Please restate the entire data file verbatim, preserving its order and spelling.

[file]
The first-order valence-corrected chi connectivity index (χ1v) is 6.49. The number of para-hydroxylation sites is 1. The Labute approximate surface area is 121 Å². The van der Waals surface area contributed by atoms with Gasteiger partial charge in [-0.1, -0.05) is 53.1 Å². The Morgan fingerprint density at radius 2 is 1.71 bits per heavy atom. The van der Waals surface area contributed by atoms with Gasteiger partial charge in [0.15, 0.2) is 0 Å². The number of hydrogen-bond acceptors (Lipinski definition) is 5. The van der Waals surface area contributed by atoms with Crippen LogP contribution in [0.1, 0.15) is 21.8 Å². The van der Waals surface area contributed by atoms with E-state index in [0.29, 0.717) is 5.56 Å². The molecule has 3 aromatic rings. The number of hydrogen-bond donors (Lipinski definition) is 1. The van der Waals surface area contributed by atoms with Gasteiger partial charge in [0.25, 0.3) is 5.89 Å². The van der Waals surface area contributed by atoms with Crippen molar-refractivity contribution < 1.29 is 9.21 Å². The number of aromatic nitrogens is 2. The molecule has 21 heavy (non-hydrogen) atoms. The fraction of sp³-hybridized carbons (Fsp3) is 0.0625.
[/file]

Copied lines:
The first-order valence-corrected chi connectivity index (χ1v) is 6.49. The number of para-hydroxylation sites is 1. The Labute approximate surface area is 121 Å². The van der Waals surface area contributed by atoms with Gasteiger partial charge in [-0.1, -0.05) is 53.1 Å². The Morgan fingerprint density at radius 2 is 1.71 bits per heavy atom. The van der Waals surface area contributed by atoms with Gasteiger partial charge in [0.15, 0.2) is 0 Å². The number of hydrogen-bond acceptors (Lipinski definition) is 5. The van der Waals surface area contributed by atoms with Crippen LogP contribution in [0.1, 0.15) is 21.8 Å². The van der Waals surface area contributed by atoms with E-state index in [0.29, 0.717) is 5.56 Å². The molecule has 3 aromatic rings. The number of hydrogen-bond donors (Lipinski definition) is 1. The van der Waals surface area contributed by atoms with Gasteiger partial charge in [0.25, 0.3) is 5.89 Å². The van der Waals surface area contributed by atoms with Crippen molar-refractivity contribution < 1.29 is 9.21 Å². The number of aromatic nitrogens is 2. The molecule has 21 heavy (non-hydrogen) atoms. The fraction of sp³-hybridized carbons (Fsp3) is 0.0625.